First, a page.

To Think and Give Thanks

We all want to be hap­py. But what does that even mean? For most, it means hav­ing our health, a lov­ing fam­i­ly, a job we enjoy, and finan­cial sta­bil­i­ty. Yet we exist in a cul­ture that con­flates hap­pi­ness with a con­sump­tion of goods rather than with our val­ues. We’re told that lux­u­ry and con­ve­nience bring hap­pi­ness, that a sat­is­fied, joy­ful life is one filled with exot­ic vaca­tions and leather fur­ni­ture and big­ger houses. 

If we feel hap­py, then we bet­ter get hus­tling because that hap­pi­ness has an expi­ra­tion date that only a dis­pos­able income can keep fresh. In this way, the pur­suit of hap­pi­ness is a tread­mill we can’t get off and leaves no space for feel­ing grate­ful for what we already have at this moment.

What’s iron­ic is that sci­ence says that the hap­pi­est peo­ple on earth are those who reg­u­lar­ly prac­tice being grate­ful. There is a dis­tinc­tion between feel­ing grate­ful and being grate­ful. Feelings are more of an auto­nom­ic, chem­i­cal response in our brain. We don’t have total con­trol over our emo­tions, and we can­not make our­selves feel grateful.

But being grate­ful is a choice. The word thanks comes from the Latin word tongēre, mean­ing “to think.” It’s a verb, an inten­tion­al action. We are being asked to think and give thanks, to acknowl­edge what we have instead of com­plain­ing about what we don’t or wish­ing we had more. Being grate­ful is a pre­vail­ing atti­tude that endures and is rel­a­tive­ly immune to the nat­ur­al flow of abun­dance and scarci­ty in our lives. 

Of course, it’s eas­i­er to be grate­ful on the sal­ad days. But what about when life gets hard? The world feels a lit­tle uncer­tain these days. The news seems to be a con­stant onslaught of hor­ri­fy­ing pho­tos from Gaza or Ukraine, the newest eco­log­i­cal dis­as­ter, and the death toll from the lat­est mass shoot­ing. Our Supreme Court wants to strip us of all our free­doms. The econ­o­mists swear we aren’t in a reces­sion, but it’s been months since I haven’t gone over our gro­cery bud­get. (Why do rasp­ber­ries cost $6?)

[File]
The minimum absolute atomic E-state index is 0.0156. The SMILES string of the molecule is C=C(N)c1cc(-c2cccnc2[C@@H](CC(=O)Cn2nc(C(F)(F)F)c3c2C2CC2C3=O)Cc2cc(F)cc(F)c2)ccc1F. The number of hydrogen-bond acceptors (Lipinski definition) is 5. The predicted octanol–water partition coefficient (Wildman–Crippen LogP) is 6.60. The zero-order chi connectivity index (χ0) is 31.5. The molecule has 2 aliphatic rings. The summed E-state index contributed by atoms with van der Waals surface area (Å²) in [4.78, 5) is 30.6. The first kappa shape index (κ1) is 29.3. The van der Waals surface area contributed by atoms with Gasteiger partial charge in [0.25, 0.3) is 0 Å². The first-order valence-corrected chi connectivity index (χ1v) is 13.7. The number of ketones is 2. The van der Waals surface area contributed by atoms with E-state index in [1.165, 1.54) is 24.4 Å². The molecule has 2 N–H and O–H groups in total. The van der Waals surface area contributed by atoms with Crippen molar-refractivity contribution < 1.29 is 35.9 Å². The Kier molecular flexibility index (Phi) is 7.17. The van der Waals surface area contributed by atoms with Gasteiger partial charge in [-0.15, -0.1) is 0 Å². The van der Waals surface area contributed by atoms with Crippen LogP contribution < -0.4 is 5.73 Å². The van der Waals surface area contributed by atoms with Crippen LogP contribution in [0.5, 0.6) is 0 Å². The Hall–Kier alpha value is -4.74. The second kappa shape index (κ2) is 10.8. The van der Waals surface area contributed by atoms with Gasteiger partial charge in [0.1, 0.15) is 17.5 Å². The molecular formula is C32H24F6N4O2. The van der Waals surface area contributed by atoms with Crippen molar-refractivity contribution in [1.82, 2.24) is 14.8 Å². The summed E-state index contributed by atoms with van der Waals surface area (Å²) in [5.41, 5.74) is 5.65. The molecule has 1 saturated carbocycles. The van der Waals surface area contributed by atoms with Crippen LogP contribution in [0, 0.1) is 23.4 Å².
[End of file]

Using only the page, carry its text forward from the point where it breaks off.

Many of us feel pow­er­less and hopeless.

But buy­ing more stuff isn’t gonna solve our prob­lems, though it might momen­tar­i­ly feel like hap­pi­ness. When life sucks, being grate­ful pro­vides a per­spec­tive from which we can view life in its entire­ty and not be over­whelmed by tem­po­rary circumstances. 

When we express grat­i­tude, our brain releas­es dopamine and sero­tonin, the two cru­cial neu­ro­trans­mit­ters respon­si­ble for our emo­tions, and they make us feel “good.” They enhance our mood imme­di­ate­ly, mak­ing us feel hap­py in the short run. By con­scious­ly prac­tic­ing being grate­ful every day, we can ulti­mate­ly cre­ate a per­ma­nent grate­ful and opti­mistic out­look in the long run. 

As G.K. Chesterton writes, “I would main­tain that thanks are the high­est form of thought; and that grat­i­tude is hap­pi­ness dou­bled by wonder.”

In this sea­son of grat­i­tude, let’s inten­tion­al­ly strive to put some think in our thanks

Here are a few prompts to get start­ed. Choose one and real­ly think about your answer.

  1. Write about a kind­ness you wit­nessed recently.
  2. What hap­pened in the last week that made you laugh out loud?
  3. What is your favorite thing about where you live?
  4. Write about a movie that touched your heart, and why.
  5. Write about some­one that you real­ly admire.
  6. What was your favorite trip from the past year?
  7. What is some­thing that you are look­ing for­ward to this week?
  8. Write about your favorite book.
  9. What do you love most about the time you are liv­ing in?
  10. What are your favorite things to eat?
  11.  When do you feel most creative?
  12. What is a song that makes you want to dance?
  13. Write about strangers who help make your life easier.
  14. Where were you when you last watched a sun­rise or sunset?
  15. What excites you about the future?

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